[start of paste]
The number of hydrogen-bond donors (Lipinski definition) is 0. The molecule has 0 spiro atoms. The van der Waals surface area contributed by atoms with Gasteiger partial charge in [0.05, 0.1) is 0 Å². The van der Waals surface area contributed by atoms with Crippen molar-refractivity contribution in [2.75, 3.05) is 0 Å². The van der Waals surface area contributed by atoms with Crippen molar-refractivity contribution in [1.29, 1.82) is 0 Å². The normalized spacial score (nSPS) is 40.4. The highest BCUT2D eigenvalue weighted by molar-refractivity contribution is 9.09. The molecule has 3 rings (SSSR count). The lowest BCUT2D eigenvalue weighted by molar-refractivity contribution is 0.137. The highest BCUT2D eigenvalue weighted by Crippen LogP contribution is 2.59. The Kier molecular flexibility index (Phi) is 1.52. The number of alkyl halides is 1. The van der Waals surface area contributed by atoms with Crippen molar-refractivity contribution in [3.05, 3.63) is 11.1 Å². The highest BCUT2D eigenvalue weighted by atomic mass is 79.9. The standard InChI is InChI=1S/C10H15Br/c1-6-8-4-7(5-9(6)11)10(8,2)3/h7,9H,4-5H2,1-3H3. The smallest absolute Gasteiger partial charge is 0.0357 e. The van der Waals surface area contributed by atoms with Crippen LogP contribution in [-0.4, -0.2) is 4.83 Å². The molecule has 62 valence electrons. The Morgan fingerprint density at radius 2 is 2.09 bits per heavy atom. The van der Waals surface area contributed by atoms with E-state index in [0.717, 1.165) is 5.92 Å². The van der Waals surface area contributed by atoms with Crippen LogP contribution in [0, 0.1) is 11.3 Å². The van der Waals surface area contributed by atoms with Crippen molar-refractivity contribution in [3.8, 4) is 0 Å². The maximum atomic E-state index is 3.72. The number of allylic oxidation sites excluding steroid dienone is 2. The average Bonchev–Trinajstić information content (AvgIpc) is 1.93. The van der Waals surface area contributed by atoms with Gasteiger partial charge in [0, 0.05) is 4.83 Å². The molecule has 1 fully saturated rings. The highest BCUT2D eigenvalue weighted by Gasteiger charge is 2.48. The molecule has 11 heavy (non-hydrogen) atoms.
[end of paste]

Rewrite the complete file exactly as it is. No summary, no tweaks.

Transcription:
The number of hydrogen-bond donors (Lipinski definition) is 0. The molecule has 0 spiro atoms. The van der Waals surface area contributed by atoms with Gasteiger partial charge in [0.05, 0.1) is 0 Å². The van der Waals surface area contributed by atoms with Crippen molar-refractivity contribution in [2.75, 3.05) is 0 Å². The van der Waals surface area contributed by atoms with Crippen molar-refractivity contribution in [1.29, 1.82) is 0 Å². The normalized spacial score (nSPS) is 40.4. The highest BCUT2D eigenvalue weighted by molar-refractivity contribution is 9.09. The molecule has 3 rings (SSSR count). The lowest BCUT2D eigenvalue weighted by molar-refractivity contribution is 0.137. The highest BCUT2D eigenvalue weighted by Crippen LogP contribution is 2.59. The Kier molecular flexibility index (Phi) is 1.52. The number of alkyl halides is 1. The van der Waals surface area contributed by atoms with Crippen molar-refractivity contribution in [3.05, 3.63) is 11.1 Å². The highest BCUT2D eigenvalue weighted by atomic mass is 79.9. The standard InChI is InChI=1S/C10H15Br/c1-6-8-4-7(5-9(6)11)10(8,2)3/h7,9H,4-5H2,1-3H3. The smallest absolute Gasteiger partial charge is 0.0357 e. The van der Waals surface area contributed by atoms with Crippen LogP contribution in [-0.4, -0.2) is 4.83 Å². The molecule has 62 valence electrons. The Morgan fingerprint density at radius 2 is 2.09 bits per heavy atom. The van der Waals surface area contributed by atoms with E-state index in [0.717, 1.165) is 5.92 Å². The van der Waals surface area contributed by atoms with Crippen LogP contribution in [0, 0.1) is 11.3 Å². The van der Waals surface area contributed by atoms with Crippen molar-refractivity contribution in [3.8, 4) is 0 Å². The maximum atomic E-state index is 3.72. The number of allylic oxidation sites excluding steroid dienone is 2. The average Bonchev–Trinajstić information content (AvgIpc) is 1.93. The van der Waals surface area contributed by atoms with Gasteiger partial charge in [0, 0.05) is 4.83 Å². The molecule has 1 fully saturated rings. The highest BCUT2D eigenvalue weighted by Gasteiger charge is 2.48. The molecule has 11 heavy (non-hydrogen) atoms.